Tuesday, April 04, 2006

Congrats to the new king of college hoops -- Florida!

I would like to congratulate the University of Florida for achieving their first ever NCAA Basketball Championship with a victory in Monday night's finale against UCLA (the most championships in NCAA history). Although I cannot say I even watched the game for any significant length of time, Florida did appear to win in convincing fashion with a 73-57 crushing of the southern California bunch.

The analysis of the game that I have seen is not surprising (and consistent with my own lack of interest in the Final Four this year): there are no dominant players and/or teams worth watching. Yes, fans love to watch the underdogs take on the big guns and pull out a win here or there, but a Final Four without any #1 seeds (Duke, Memphis, UConn, and Villanova failed to get there, with Duke failing to reach the Elite 8 as well) doesn't speak too highly of the upper ranks of college basketball. UCLA was the highest-ranked team there with a #2 seed, but I personally picked them to exit the tourney at least two rounds sooner than they did (they overachieved to make the final game in my eyes).

Florida touted the "powerhouse" player of Joakim Noah, who averaged a respectable 14.2 ppg and 7.1 rpg during the season. At 6'11", he certainly has the size as a team's big man to take advantage of the opposition. Florida appeared to get the job done with balanced offense, though, with all five starters averaging in double figures (10+ppg). They had only one close game in the tournament, against Georgetown (a team with tall players, including a seven-footer). Defense wins championships, and the Florida defense was key to theirs.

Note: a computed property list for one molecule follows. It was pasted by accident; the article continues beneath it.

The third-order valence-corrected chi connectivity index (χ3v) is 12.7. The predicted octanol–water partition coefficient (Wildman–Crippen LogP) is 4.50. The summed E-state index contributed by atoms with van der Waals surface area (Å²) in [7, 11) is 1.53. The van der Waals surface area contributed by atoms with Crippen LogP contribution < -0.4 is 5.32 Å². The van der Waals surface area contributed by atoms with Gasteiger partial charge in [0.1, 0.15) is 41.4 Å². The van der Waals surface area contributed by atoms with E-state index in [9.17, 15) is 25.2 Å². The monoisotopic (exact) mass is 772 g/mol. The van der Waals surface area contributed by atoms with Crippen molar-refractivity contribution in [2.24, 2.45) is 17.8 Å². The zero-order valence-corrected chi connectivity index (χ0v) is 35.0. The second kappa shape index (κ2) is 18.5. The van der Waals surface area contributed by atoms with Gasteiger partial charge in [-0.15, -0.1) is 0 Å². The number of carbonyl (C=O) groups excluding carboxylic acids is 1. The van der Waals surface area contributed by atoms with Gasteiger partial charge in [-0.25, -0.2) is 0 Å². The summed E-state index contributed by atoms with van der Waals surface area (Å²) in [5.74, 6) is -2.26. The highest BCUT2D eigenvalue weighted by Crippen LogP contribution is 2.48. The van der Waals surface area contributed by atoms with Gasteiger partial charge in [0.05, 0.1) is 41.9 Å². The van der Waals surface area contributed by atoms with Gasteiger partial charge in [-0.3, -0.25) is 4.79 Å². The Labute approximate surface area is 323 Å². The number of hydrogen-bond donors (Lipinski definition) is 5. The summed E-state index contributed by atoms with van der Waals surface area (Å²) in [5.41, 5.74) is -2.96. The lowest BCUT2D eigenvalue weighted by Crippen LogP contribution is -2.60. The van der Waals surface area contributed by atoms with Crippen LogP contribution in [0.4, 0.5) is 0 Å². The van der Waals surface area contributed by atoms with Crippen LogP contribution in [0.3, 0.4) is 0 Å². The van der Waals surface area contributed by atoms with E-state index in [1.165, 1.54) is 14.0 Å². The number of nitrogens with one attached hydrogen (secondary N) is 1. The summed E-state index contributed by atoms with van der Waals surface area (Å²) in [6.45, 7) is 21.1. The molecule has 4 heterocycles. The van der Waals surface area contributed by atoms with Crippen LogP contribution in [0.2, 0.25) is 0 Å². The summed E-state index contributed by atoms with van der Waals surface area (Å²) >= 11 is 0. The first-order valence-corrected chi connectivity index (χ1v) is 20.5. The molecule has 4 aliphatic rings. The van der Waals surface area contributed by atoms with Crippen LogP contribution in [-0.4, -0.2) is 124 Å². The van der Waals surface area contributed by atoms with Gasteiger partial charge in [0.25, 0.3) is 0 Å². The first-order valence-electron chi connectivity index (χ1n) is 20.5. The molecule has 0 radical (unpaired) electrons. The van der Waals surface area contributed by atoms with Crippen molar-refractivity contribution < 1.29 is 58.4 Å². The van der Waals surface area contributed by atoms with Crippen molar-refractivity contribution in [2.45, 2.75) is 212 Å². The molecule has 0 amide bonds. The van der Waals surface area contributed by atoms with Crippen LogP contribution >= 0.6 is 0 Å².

The transition of talented high school players as well as some number of college underclassmen directly into the NBA has probably diminished the talent pool in the NCAA, but it is hard to say if the NBA-style of game itself (predominance of the big men and little emphasis on defensive tactics and teamwork) has been a bad influence on the college game as well. When the talent is spread more uniformly across teams at all levels (from the big-name schools to the mid-majors as well), it is easy to see why parity of performance occurs. It is also easier to see how teams at the mid-major level develop more as teams with emphasis on ball control and teamwork that has helped them be more successful in tournament play where some bigger names rely on individual play more.

Accepting the college game for what it is worth (with a level of "purity" in the play that is lost when the players become pros) is still the major consideration for why I have interest in the sport. Players at the college level seem to still remember their *fundamentals* -- which they hopefully will never lose.

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